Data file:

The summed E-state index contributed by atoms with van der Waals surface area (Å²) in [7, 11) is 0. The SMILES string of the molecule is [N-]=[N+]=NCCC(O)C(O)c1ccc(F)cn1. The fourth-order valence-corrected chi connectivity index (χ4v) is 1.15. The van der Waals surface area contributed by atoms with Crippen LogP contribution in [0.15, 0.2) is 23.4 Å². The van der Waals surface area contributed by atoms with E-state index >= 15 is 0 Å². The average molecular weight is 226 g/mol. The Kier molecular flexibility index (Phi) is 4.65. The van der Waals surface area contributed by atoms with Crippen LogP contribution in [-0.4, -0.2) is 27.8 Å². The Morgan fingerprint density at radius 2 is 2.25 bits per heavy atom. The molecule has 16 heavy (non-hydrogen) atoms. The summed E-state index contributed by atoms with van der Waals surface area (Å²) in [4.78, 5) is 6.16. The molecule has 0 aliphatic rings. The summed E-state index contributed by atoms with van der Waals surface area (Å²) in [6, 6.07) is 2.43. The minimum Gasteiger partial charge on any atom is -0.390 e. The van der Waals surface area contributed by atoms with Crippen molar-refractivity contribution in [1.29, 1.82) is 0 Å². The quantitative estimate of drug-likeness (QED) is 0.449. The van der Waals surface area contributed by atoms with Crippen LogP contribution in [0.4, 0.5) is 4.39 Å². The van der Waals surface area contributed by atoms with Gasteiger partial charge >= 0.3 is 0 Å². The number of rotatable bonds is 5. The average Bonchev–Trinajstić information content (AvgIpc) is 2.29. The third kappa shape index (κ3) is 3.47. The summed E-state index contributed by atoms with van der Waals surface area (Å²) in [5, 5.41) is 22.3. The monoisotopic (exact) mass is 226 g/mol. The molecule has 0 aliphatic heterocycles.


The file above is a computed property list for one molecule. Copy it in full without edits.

The summed E-state index contributed by atoms with van der Waals surface area (Å²) in [7, 11) is 0. The SMILES string of the molecule is [N-]=[N+]=NCCC(O)C(O)c1ccc(F)cn1. The fourth-order valence-corrected chi connectivity index (χ4v) is 1.15. The van der Waals surface area contributed by atoms with Crippen LogP contribution in [0.15, 0.2) is 23.4 Å². The van der Waals surface area contributed by atoms with E-state index >= 15 is 0 Å². The average molecular weight is 226 g/mol. The Kier molecular flexibility index (Phi) is 4.65. The van der Waals surface area contributed by atoms with Crippen LogP contribution in [-0.4, -0.2) is 27.8 Å². The Morgan fingerprint density at radius 2 is 2.25 bits per heavy atom. The molecule has 16 heavy (non-hydrogen) atoms. The summed E-state index contributed by atoms with van der Waals surface area (Å²) in [4.78, 5) is 6.16. The molecule has 0 aliphatic rings. The summed E-state index contributed by atoms with van der Waals surface area (Å²) in [6, 6.07) is 2.43. The minimum Gasteiger partial charge on any atom is -0.390 e. The van der Waals surface area contributed by atoms with Crippen molar-refractivity contribution in [1.29, 1.82) is 0 Å². The quantitative estimate of drug-likeness (QED) is 0.449. The van der Waals surface area contributed by atoms with Crippen LogP contribution in [0.4, 0.5) is 4.39 Å². The van der Waals surface area contributed by atoms with Gasteiger partial charge >= 0.3 is 0 Å². The number of rotatable bonds is 5. The average Bonchev–Trinajstić information content (AvgIpc) is 2.29. The third kappa shape index (κ3) is 3.47. The summed E-state index contributed by atoms with van der Waals surface area (Å²) in [5, 5.41) is 22.3. The monoisotopic (exact) mass is 226 g/mol. The molecule has 0 aliphatic heterocycles.